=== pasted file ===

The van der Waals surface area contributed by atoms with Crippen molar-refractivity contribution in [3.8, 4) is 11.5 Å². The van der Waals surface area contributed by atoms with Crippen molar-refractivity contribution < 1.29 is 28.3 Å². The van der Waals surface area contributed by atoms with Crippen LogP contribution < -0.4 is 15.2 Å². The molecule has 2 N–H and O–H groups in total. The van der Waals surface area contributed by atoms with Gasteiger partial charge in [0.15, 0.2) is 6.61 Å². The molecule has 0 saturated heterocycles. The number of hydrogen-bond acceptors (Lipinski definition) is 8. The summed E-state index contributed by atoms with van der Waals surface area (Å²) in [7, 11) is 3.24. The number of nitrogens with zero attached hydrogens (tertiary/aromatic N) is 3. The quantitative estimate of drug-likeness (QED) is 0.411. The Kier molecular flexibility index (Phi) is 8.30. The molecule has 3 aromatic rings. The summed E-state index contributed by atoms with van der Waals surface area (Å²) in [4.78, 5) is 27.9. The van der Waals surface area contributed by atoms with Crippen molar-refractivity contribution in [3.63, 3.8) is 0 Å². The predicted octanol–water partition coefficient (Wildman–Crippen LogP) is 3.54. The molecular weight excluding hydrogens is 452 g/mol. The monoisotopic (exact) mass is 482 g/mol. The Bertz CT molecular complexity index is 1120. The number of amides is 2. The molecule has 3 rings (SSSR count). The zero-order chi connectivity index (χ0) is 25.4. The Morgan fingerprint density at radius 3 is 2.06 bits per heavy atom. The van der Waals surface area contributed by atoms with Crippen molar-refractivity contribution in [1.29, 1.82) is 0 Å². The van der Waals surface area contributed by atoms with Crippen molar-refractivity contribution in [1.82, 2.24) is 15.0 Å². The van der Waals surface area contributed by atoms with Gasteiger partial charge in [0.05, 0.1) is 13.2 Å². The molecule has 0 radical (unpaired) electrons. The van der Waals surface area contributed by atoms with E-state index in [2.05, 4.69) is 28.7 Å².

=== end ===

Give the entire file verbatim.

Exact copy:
The van der Waals surface area contributed by atoms with Crippen molar-refractivity contribution in [3.8, 4) is 11.5 Å². The van der Waals surface area contributed by atoms with Crippen molar-refractivity contribution < 1.29 is 28.3 Å². The van der Waals surface area contributed by atoms with Crippen LogP contribution < -0.4 is 15.2 Å². The molecule has 2 N–H and O–H groups in total. The van der Waals surface area contributed by atoms with Gasteiger partial charge in [0.15, 0.2) is 6.61 Å². The molecule has 0 saturated heterocycles. The number of hydrogen-bond acceptors (Lipinski definition) is 8. The summed E-state index contributed by atoms with van der Waals surface area (Å²) in [7, 11) is 3.24. The number of nitrogens with zero attached hydrogens (tertiary/aromatic N) is 3. The quantitative estimate of drug-likeness (QED) is 0.411. The Kier molecular flexibility index (Phi) is 8.30. The molecule has 3 aromatic rings. The summed E-state index contributed by atoms with van der Waals surface area (Å²) in [4.78, 5) is 27.9. The van der Waals surface area contributed by atoms with Crippen molar-refractivity contribution in [3.63, 3.8) is 0 Å². The predicted octanol–water partition coefficient (Wildman–Crippen LogP) is 3.54. The molecular weight excluding hydrogens is 452 g/mol. The monoisotopic (exact) mass is 482 g/mol. The Bertz CT molecular complexity index is 1120. The number of amides is 2. The molecule has 3 rings (SSSR count). The zero-order chi connectivity index (χ0) is 25.4. The Morgan fingerprint density at radius 3 is 2.06 bits per heavy atom. The van der Waals surface area contributed by atoms with Crippen molar-refractivity contribution in [1.29, 1.82) is 0 Å². The van der Waals surface area contributed by atoms with Crippen molar-refractivity contribution in [1.82, 2.24) is 15.0 Å². The van der Waals surface area contributed by atoms with Gasteiger partial charge in [0.05, 0.1) is 13.2 Å². The molecule has 0 radical (unpaired) electrons. The van der Waals surface area contributed by atoms with E-state index in [2.05, 4.69) is 28.7 Å².